The smoothest operator around is ex-cop Tucker Williams (Rudy Ray Moore), better known as The Disco Godfather, and tonight he is hosting one of his get togethers at his very own nightclub. All is going well as he takes to the microphone and instructs the patrons to put their weight on it about five hundred times, but what he doesn't see is his nephew, Bucky (Julius Carry) leaving his girlfriend behind to get mixed up with the wrong crowd, in spite of her pleas. Their drug of choice is PCP, and that is what they give Bucky, reducing him to a hallucinating wreck - something must be done!
And if anyone can get drugs off the streets, it would have been the persuasive Rudy Ray Moore, after all, he got all those people to repeatedly put their weight on it. Disco Godfather was Moore's attempt at a socially conscious, PG-rated work that would really say something to the public who were suffering under the new threat of Angel Dust. Whether they took much succour from this frankly absurd public service film is unclear, but cult movie fans certainly took this to their hearts, if only because of the fresh heights of ludicrousness it acheived.
That said, there was no doubt that the filmmakers were sincere, which makes this all the more endearing. They adopt scare tactics to keep the youth of today off this devil drug, so there is much time dedicated to hallucination sequences, starting with Bucky's. He is an aspiring basketball star, so his visions take the form of that game, with an Angel of Death cutting off his arm so he cannot play anymore, and there is no skimping on showing the dreadful effects of PCP. Tucker visits a hospital to see this first hand, and to show us of course, so we are offered bits with actors wailing, twitching and in one case having flashbacks to the time they served roast baby to the family.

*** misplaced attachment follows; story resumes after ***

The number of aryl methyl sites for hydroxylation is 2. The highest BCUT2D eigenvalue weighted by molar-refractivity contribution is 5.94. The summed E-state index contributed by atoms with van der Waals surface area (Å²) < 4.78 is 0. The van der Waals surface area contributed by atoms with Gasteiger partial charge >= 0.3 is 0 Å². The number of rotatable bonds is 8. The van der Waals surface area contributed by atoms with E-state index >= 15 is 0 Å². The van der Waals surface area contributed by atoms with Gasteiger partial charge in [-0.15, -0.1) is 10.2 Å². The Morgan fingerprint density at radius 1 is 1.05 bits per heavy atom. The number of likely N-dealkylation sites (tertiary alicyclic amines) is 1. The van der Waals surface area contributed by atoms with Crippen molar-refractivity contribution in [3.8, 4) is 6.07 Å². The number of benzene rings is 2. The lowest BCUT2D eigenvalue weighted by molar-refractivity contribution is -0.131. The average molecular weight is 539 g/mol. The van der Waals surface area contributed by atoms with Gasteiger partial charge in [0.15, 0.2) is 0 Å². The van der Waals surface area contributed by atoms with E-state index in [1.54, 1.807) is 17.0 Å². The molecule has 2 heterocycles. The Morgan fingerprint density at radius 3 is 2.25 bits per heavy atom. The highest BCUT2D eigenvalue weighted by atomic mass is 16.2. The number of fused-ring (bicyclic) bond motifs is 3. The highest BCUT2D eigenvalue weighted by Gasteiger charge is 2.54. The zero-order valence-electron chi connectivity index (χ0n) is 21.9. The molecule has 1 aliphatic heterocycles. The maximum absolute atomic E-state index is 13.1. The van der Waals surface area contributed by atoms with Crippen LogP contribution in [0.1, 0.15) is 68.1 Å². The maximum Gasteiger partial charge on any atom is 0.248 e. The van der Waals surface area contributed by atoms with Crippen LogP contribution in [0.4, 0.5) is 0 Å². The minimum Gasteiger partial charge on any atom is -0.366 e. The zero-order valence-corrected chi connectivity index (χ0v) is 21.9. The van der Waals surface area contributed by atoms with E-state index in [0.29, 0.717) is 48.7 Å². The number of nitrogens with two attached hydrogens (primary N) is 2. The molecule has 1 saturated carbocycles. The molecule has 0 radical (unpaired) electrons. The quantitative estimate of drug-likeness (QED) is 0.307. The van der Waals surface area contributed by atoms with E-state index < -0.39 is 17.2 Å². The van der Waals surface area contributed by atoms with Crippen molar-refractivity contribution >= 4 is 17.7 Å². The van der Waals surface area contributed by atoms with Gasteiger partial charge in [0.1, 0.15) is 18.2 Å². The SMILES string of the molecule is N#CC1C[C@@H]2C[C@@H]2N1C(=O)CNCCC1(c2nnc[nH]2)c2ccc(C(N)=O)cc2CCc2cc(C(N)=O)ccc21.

Tucker becomes caught up in a socially improving fervour and sets about cleaning up his neighbourhood, much to the chagrin of the local bad guy, Sweetmeat (Jimmy Lynch), who has flooded the community with the new drug. There then follows parts where Moore will take to the disco in ill-advisedly cut to the navel jumpsuits, overseeing some dancing, including a little roller boogie (although Moore's dancing is about as good as his kung fu), interspersed with parts where he confronts various bad guys and drums up support for his so-called "Attack the Wack!" movement (or "Wack the Attack" as co-star Carol Speed terms it).
After a hugely successful rally that ooh, about fifteen people attend, Tucker has the full force of the good folks, doctors and religious leaders putting their weight on backing him, but the bad guys are not giving in without a fight. It's a pity that this was released just as disco was going out of fashion, because it would have been great if it hit as big as Saturday Night Fever (did John Travolta perform martial arts in that? I think you'll find that was mssing), the album cover of which is used for cocaine-snorting here, but perhaps Moore was just too idiosyncratic for mainstream acceptance. The outrageous climax which sees Tucker captured after a bout of hilarious kung fu and forced to take PCP will live long in the memories of all those who have seen it, and with any luck will put impressionable people off dabbling in it. Well, you never know. Music by Ernie Fields Jr.